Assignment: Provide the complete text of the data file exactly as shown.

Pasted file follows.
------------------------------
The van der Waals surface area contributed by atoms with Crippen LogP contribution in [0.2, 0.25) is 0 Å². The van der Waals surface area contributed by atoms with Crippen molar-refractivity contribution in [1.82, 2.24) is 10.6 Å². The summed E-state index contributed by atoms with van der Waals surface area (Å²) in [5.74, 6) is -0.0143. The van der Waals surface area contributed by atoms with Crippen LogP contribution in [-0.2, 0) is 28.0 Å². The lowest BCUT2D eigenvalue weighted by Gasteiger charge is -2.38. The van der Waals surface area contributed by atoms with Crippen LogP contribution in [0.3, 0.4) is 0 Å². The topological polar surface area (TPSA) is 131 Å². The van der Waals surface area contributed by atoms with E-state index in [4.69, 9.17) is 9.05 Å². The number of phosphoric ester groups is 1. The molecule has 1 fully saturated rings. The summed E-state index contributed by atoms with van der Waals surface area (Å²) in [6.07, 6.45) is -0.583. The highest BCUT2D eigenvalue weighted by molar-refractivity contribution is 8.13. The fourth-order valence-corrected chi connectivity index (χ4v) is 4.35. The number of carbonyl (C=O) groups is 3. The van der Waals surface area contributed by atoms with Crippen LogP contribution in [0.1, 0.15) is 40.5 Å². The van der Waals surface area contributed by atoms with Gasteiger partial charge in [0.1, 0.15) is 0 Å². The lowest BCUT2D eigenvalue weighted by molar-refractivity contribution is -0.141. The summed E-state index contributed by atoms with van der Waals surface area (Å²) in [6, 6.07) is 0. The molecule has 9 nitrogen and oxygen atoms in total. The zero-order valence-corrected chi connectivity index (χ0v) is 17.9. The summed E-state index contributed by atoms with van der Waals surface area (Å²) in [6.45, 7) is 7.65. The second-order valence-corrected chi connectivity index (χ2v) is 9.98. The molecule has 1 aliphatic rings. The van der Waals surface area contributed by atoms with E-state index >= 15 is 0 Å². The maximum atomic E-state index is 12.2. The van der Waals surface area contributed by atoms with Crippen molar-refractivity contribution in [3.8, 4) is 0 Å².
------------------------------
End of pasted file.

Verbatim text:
The van der Waals surface area contributed by atoms with Crippen LogP contribution in [0.2, 0.25) is 0 Å². The van der Waals surface area contributed by atoms with Crippen molar-refractivity contribution in [1.82, 2.24) is 10.6 Å². The summed E-state index contributed by atoms with van der Waals surface area (Å²) in [5.74, 6) is -0.0143. The van der Waals surface area contributed by atoms with Crippen LogP contribution in [-0.2, 0) is 28.0 Å². The lowest BCUT2D eigenvalue weighted by Gasteiger charge is -2.38. The van der Waals surface area contributed by atoms with Crippen LogP contribution in [0.3, 0.4) is 0 Å². The topological polar surface area (TPSA) is 131 Å². The van der Waals surface area contributed by atoms with E-state index in [4.69, 9.17) is 9.05 Å². The number of phosphoric ester groups is 1. The molecule has 1 fully saturated rings. The summed E-state index contributed by atoms with van der Waals surface area (Å²) in [6.07, 6.45) is -0.583. The highest BCUT2D eigenvalue weighted by molar-refractivity contribution is 8.13. The fourth-order valence-corrected chi connectivity index (χ4v) is 4.35. The number of carbonyl (C=O) groups is 3. The van der Waals surface area contributed by atoms with Crippen LogP contribution in [0.1, 0.15) is 40.5 Å². The van der Waals surface area contributed by atoms with Gasteiger partial charge in [0.1, 0.15) is 0 Å². The lowest BCUT2D eigenvalue weighted by molar-refractivity contribution is -0.141. The summed E-state index contributed by atoms with van der Waals surface area (Å²) in [6, 6.07) is 0. The molecule has 9 nitrogen and oxygen atoms in total. The zero-order valence-corrected chi connectivity index (χ0v) is 17.9. The summed E-state index contributed by atoms with van der Waals surface area (Å²) in [6.45, 7) is 7.65. The second-order valence-corrected chi connectivity index (χ2v) is 9.98. The molecule has 1 aliphatic rings. The van der Waals surface area contributed by atoms with E-state index >= 15 is 0 Å². The maximum atomic E-state index is 12.2. The van der Waals surface area contributed by atoms with Crippen molar-refractivity contribution in [3.8, 4) is 0 Å².